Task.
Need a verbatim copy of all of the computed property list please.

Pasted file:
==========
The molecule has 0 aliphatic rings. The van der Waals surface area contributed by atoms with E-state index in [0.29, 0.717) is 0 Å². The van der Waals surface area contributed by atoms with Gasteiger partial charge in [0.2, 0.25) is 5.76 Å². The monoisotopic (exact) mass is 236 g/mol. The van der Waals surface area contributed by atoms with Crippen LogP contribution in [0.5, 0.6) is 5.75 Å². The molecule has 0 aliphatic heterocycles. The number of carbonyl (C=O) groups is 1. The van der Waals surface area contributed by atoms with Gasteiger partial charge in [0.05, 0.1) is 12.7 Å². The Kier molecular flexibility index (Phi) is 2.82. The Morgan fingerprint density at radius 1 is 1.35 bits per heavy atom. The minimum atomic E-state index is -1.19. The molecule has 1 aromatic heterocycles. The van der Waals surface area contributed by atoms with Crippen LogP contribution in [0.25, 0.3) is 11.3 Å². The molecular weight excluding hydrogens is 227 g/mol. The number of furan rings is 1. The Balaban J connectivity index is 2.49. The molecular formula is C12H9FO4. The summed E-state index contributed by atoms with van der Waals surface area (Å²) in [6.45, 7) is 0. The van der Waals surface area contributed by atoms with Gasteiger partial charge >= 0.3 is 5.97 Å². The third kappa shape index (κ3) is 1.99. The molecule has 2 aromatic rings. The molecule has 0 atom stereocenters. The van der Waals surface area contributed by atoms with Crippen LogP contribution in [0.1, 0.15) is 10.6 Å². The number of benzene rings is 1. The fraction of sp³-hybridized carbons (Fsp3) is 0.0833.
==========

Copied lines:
The molecule has 0 aliphatic rings. The van der Waals surface area contributed by atoms with E-state index in [0.29, 0.717) is 0 Å². The van der Waals surface area contributed by atoms with Gasteiger partial charge in [0.2, 0.25) is 5.76 Å². The monoisotopic (exact) mass is 236 g/mol. The van der Waals surface area contributed by atoms with Crippen LogP contribution in [0.5, 0.6) is 5.75 Å². The molecule has 0 aliphatic heterocycles. The number of carbonyl (C=O) groups is 1. The van der Waals surface area contributed by atoms with Gasteiger partial charge in [0.05, 0.1) is 12.7 Å². The Kier molecular flexibility index (Phi) is 2.82. The Morgan fingerprint density at radius 1 is 1.35 bits per heavy atom. The minimum atomic E-state index is -1.19. The molecule has 1 aromatic heterocycles. The van der Waals surface area contributed by atoms with Crippen LogP contribution in [0.25, 0.3) is 11.3 Å². The molecular weight excluding hydrogens is 227 g/mol. The number of furan rings is 1. The Balaban J connectivity index is 2.49. The molecular formula is C12H9FO4. The summed E-state index contributed by atoms with van der Waals surface area (Å²) in [6.45, 7) is 0. The van der Waals surface area contributed by atoms with Gasteiger partial charge >= 0.3 is 5.97 Å². The third kappa shape index (κ3) is 1.99. The molecule has 2 aromatic rings. The molecule has 0 atom stereocenters. The van der Waals surface area contributed by atoms with Crippen LogP contribution in [0.1, 0.15) is 10.6 Å². The number of benzene rings is 1. The fraction of sp³-hybridized carbons (Fsp3) is 0.0833.